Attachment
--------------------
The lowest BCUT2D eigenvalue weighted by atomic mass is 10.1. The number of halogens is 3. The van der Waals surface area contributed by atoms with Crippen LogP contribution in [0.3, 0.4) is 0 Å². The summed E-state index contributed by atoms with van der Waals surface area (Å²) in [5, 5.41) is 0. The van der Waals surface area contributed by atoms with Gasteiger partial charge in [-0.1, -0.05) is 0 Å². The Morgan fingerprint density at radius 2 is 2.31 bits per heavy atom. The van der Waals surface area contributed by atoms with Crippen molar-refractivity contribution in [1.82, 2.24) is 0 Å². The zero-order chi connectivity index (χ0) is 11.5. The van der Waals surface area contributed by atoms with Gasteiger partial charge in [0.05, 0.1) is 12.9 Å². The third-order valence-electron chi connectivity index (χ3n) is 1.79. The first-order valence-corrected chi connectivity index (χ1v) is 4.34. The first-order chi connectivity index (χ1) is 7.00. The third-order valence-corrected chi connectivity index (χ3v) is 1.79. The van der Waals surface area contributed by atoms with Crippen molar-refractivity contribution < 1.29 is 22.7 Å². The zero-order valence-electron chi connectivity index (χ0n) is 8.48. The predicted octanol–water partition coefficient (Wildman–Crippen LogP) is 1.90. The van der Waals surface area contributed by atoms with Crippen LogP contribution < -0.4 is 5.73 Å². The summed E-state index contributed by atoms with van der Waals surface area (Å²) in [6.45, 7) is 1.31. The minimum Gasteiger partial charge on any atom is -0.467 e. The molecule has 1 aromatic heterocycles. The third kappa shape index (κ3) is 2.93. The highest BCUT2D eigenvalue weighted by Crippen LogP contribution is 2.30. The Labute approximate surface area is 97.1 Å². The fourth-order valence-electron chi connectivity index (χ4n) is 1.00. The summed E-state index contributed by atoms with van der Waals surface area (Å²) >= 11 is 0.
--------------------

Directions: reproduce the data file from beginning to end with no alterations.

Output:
The lowest BCUT2D eigenvalue weighted by atomic mass is 10.1. The number of halogens is 3. The van der Waals surface area contributed by atoms with Crippen LogP contribution in [0.3, 0.4) is 0 Å². The summed E-state index contributed by atoms with van der Waals surface area (Å²) in [5, 5.41) is 0. The van der Waals surface area contributed by atoms with Gasteiger partial charge in [-0.1, -0.05) is 0 Å². The Morgan fingerprint density at radius 2 is 2.31 bits per heavy atom. The van der Waals surface area contributed by atoms with Crippen molar-refractivity contribution in [1.82, 2.24) is 0 Å². The zero-order chi connectivity index (χ0) is 11.5. The van der Waals surface area contributed by atoms with Gasteiger partial charge in [0.05, 0.1) is 12.9 Å². The third-order valence-electron chi connectivity index (χ3n) is 1.79. The first-order valence-corrected chi connectivity index (χ1v) is 4.34. The first-order chi connectivity index (χ1) is 7.00. The third-order valence-corrected chi connectivity index (χ3v) is 1.79. The van der Waals surface area contributed by atoms with Crippen molar-refractivity contribution < 1.29 is 22.7 Å². The zero-order valence-electron chi connectivity index (χ0n) is 8.48. The predicted octanol–water partition coefficient (Wildman–Crippen LogP) is 1.90. The van der Waals surface area contributed by atoms with Crippen LogP contribution < -0.4 is 5.73 Å². The summed E-state index contributed by atoms with van der Waals surface area (Å²) in [6.45, 7) is 1.31. The minimum Gasteiger partial charge on any atom is -0.467 e. The molecule has 1 aromatic heterocycles. The third kappa shape index (κ3) is 2.93. The highest BCUT2D eigenvalue weighted by Crippen LogP contribution is 2.30. The Labute approximate surface area is 97.1 Å². The fourth-order valence-electron chi connectivity index (χ4n) is 1.00. The summed E-state index contributed by atoms with van der Waals surface area (Å²) >= 11 is 0.